Yesterday the International Telecommunication Union (ITU), a UN agency that co-developed (for one example) the H.264 video codec standard, held a patent roundtable to discuss the implications of widespread patent litigation in the wireless devices industry.
Closed-door working group talks are continuing through Friday, and ITU officials noted at the press conference that the working group will be able to meet as often as it wants over the next 12 months or so.
I had the opportunity to follow over the Internet the first two of four sessions, subject to the Chatham House Rule, and would like to share my observations. You can find some stakeholders’ positions in their contributions published on this page.
Clearly, the industry is deeply divided over the issue of SEP enforcement. Against this background, it speaks to ITU’s influence that it managed to bring players like Apple on the FRAND-friendly side and their opponents, above all (though not exclusively) Google’s Motorola Mobility, together for a day.
Attendees also included competition regulators and patent offices from different continents.
The two key issues are injunctive relief over SEPs and the question of an appropriate royalty base. Regulators are genuinely concerned. They are taking action and slowly but surely stepping up the pressure.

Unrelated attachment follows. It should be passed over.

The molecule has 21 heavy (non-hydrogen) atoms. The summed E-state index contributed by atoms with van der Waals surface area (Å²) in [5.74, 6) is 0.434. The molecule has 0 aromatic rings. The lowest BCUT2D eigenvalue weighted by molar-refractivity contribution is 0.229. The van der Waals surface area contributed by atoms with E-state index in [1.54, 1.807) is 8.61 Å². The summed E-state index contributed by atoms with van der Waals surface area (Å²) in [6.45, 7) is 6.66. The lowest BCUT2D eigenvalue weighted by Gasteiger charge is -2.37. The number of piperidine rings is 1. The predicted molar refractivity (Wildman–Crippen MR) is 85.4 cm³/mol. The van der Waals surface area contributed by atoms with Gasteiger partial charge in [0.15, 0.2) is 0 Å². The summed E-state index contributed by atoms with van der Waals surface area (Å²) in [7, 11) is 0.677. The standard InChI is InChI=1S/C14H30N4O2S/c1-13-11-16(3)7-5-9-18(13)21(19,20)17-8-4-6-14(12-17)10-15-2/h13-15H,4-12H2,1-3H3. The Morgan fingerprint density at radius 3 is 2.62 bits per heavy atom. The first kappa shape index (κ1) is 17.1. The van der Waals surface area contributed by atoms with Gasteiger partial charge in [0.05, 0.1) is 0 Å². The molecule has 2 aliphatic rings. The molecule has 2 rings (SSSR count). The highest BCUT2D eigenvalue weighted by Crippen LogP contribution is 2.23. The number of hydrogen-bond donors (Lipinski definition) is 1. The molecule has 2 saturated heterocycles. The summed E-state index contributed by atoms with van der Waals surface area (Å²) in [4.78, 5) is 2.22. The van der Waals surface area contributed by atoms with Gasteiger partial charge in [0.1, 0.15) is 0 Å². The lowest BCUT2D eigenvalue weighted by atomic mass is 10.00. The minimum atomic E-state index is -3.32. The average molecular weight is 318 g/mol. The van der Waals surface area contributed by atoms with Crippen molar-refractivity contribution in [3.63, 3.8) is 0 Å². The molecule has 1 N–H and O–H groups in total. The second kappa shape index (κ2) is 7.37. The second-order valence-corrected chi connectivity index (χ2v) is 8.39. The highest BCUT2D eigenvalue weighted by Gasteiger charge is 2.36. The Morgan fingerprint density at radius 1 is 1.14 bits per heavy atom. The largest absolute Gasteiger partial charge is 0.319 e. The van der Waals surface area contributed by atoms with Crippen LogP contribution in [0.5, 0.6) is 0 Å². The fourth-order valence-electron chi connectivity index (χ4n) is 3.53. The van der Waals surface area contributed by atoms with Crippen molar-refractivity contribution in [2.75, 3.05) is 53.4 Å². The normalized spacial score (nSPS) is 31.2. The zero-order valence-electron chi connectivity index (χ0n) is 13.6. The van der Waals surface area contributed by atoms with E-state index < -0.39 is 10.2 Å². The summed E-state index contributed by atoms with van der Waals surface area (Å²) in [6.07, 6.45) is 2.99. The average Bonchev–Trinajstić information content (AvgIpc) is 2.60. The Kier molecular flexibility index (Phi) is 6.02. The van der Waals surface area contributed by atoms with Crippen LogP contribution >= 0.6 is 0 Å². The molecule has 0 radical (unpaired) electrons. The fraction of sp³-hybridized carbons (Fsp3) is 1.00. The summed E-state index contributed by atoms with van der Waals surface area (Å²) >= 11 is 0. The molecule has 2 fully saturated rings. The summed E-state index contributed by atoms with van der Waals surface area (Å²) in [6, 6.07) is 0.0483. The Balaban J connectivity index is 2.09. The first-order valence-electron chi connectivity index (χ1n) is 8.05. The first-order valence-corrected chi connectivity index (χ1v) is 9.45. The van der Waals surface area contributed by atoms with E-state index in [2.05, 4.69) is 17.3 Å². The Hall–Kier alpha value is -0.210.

Yesterday’s New York Times reports on “widening scrutiny” of Google’s use of Motorola’s SEPs by the Federal Trade Commission of the United States. The European Commission has three SEP abuse investigations going (one involving Samsung, two involving Motorola Mobility). South Korea’s Fair Trade Commission is investigating its local hero, Samsung.
While these investigations are in progress, regulators are reluctant to take definitive positions on some of the key issues, other than arguing that there is a need for greater clarity. It became clear that antitrust enforcers still hope that the companies involved will strike agreements that render antitrust penalties unnecessary.
Finally, there are organizations defending the interests of the patent system who on the one hand realize that the current SEP mess is a threat to the credibility of the IP regime as a whole (even though SEPs are only a minority of all patents) but on the other hand don’t want to weaken the enforceability of patents if they can avoid it.
The two key issues I mentioned above – injunctive relief and royalty base – are pretty binary in nature.